The People's Key opens with Refried Icecream guitarist Denny Brewer ranting about Sumerian mythology before the stark and almost sinister Americana-tinged guitar riff of Firewall arrives along with Oberst's vocals, which sound more cold and disconnected than ever. Gone is the urgency and desperation with which Oberst used to deliver his poetic musings, even his trademark shaky vibrato, replaced with a voice that occasionally sounds tired and disinterested. The lush symphony arrangements as utilized on previous album Cassadaga have been cast aside in favor of greater focus on electric guitar and drums, yet the edginess that would have given this album some much needed grit and punch is sidestepped for twee guitar licks, clichéd embellishments and cheesy synths. Shell Games is a great song but where the chorus should soar it merely simpers along, held down along with the rest of the track by its twee trappings.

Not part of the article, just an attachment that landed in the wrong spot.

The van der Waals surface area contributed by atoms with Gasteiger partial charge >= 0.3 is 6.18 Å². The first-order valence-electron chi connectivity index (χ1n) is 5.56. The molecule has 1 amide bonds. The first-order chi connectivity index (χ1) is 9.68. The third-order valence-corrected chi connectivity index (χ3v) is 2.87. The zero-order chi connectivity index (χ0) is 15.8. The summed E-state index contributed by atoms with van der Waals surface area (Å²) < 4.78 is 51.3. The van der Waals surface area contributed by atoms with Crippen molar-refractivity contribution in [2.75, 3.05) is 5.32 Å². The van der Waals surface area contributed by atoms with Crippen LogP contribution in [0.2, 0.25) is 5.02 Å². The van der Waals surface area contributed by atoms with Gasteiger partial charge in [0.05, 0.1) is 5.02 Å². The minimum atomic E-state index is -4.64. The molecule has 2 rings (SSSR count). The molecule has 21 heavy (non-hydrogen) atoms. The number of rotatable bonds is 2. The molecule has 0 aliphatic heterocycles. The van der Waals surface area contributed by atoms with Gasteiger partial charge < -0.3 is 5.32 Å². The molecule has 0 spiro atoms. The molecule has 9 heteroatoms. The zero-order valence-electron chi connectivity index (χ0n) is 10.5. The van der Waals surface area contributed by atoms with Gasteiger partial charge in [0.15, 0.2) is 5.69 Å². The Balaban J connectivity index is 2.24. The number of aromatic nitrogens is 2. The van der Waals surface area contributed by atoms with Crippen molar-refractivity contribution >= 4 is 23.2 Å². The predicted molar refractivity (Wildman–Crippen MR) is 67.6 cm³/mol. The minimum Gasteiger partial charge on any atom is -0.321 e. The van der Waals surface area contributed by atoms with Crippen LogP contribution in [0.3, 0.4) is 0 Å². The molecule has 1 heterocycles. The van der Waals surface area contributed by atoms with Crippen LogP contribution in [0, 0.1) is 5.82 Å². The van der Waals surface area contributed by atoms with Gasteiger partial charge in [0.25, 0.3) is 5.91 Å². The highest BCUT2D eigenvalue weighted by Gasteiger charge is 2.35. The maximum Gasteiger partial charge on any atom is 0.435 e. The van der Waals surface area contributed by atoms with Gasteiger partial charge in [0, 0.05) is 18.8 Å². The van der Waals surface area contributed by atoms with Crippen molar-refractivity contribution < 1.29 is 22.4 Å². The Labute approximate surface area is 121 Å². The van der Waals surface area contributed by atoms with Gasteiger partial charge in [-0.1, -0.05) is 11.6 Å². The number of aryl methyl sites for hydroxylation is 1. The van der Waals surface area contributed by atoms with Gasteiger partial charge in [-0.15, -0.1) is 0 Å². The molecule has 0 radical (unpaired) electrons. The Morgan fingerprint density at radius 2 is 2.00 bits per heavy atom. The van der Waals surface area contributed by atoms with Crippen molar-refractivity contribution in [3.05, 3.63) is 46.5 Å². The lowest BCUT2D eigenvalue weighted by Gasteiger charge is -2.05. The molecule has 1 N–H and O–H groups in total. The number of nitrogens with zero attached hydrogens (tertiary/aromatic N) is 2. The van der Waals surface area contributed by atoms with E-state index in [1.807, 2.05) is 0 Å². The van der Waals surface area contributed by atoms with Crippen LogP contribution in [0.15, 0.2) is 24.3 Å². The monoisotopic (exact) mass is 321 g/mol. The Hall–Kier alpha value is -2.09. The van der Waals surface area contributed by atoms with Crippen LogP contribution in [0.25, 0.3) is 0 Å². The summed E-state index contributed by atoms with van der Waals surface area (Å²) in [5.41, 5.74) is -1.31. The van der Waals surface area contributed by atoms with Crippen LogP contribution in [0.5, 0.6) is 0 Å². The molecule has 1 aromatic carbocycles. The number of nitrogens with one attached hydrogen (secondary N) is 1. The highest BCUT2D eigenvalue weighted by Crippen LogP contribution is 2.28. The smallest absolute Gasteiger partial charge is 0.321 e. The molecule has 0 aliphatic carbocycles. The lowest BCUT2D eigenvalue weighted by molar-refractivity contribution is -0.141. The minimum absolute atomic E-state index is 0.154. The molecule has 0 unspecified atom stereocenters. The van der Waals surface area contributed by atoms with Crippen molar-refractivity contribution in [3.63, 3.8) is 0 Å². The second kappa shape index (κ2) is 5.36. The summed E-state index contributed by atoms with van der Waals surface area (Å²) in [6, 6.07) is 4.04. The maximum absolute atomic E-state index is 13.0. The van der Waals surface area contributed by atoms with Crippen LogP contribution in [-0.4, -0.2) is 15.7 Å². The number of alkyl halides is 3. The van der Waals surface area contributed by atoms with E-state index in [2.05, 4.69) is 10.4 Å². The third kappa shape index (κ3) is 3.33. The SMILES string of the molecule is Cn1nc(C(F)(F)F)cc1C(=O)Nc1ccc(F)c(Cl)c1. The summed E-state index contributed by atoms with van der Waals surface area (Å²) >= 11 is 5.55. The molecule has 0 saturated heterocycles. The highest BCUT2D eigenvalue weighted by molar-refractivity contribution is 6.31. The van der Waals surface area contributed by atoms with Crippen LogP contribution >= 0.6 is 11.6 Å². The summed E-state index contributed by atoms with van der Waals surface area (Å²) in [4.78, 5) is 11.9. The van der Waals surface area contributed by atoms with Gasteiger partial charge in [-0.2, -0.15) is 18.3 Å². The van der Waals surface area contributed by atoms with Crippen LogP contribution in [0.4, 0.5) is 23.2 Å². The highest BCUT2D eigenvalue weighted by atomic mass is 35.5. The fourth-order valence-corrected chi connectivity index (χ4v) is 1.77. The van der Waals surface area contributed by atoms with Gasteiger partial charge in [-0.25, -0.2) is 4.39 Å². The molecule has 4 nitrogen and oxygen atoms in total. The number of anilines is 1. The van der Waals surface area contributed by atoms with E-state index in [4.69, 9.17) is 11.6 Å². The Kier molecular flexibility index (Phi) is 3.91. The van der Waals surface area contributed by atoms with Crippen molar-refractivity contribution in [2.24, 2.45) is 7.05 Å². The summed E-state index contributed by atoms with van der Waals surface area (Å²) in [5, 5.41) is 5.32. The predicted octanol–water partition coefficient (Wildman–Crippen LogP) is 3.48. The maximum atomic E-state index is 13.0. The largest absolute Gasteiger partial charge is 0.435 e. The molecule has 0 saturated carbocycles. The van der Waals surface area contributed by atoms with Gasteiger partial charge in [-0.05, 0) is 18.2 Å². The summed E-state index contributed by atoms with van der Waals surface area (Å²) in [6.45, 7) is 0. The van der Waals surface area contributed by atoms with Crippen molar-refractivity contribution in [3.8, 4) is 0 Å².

Much of the album is marked by unnecessary and distracting musical and production elements that simply take away from Oberst's mysterious and dense sci-fi infused spiritual lyrical content. On the rollicking Triple Spiral the band sound most harmoniously synchronized and with Ladder Song, the album's most affecting track, we are treated with nothing but Oberst's voice and a piano. There are some great ideas and moments across this album but too often it feels overstuffed or overproduced; if this is to be the final Bright Eyes album as rumored it would be an oddly resignatory note to bow out on, so here's hoping the band will return with at least one more gem before the final curtain call. Check out the official video for lead single Shell Games below: